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Islam's Medieval Outposts

For centuries, young men have gathered at Islamic seminaries to escape Western influences and quietly study Islamic texts that have been handed down unchanged through the ages. But over the last two decades, revolution, Great Power politics, and poverty have combined to give the fundamentalist teachings at some of these madrasas a violent twist. And now, in one of globalization's deadlier ironies, these "universities of jihad" are spreading their medieval theology worldwide.

As a 9-year-old boy, I knelt on the bare floor of the neighborhood madrasa (religious school) in Karachi, Pakistan, repeating the Koranic verse, "Of all the communities raised among men you are the best, enjoining the good, forbidding the wrong, and believing in God."

Hafiz Gul-Mohamed, the Koran teacher, made each of the 13 boys in our class memorize the verse in its original Arabic. Some of us also memorized the translation in our own language, Urdu. "This is the word of God that defines the Muslim umma [community of believers]," he told us repeatedly. "It tells Muslims their mission in life." He himself bore the title hafiz (the memorizer) because he could recite all 114 chapters and 6,346 verses of the Koran.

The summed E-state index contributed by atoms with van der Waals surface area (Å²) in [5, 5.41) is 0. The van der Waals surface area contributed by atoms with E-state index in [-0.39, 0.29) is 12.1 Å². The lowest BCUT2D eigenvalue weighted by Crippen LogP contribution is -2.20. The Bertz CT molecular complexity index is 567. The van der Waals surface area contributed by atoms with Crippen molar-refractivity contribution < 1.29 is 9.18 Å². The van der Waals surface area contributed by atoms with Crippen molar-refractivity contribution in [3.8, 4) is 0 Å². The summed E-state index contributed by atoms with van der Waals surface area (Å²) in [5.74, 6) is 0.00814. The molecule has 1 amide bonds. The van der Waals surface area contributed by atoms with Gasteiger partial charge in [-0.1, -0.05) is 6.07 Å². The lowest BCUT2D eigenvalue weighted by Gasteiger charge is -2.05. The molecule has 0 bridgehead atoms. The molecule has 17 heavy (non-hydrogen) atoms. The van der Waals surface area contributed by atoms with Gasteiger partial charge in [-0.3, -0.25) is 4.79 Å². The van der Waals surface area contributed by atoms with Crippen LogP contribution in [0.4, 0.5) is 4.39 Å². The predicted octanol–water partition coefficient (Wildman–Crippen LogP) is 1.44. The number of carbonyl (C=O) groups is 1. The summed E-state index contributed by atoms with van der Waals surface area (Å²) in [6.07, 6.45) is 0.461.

Most students in Gul-Mohamed's class joined the madrasa to learn basic Islamic teachings and to be able to read the Koran. Only a handful of people in Pakistan spoke Arabic, but everyone wanted to learn to read the holy book. I completed my first reading of the Koran by age seven. I was enrolled part time at the madrasa to learn to read the Koran better and to understand the basic teachings of Islam.

Gul-Mohamed carried a cane, as all madrasa teachers do, but I don't recall him ever using it. He liked my curiosity about religion and had been angry with me only once: I had come to his class straight from my English-language school, dressed in the school's uniform -- white shirt, red tie, and beige trousers. "Today you have dressed like a farangi [European]. Tomorrow you will start thinking and behaving like one," he said. "And that will be the beginning of your journey to hell."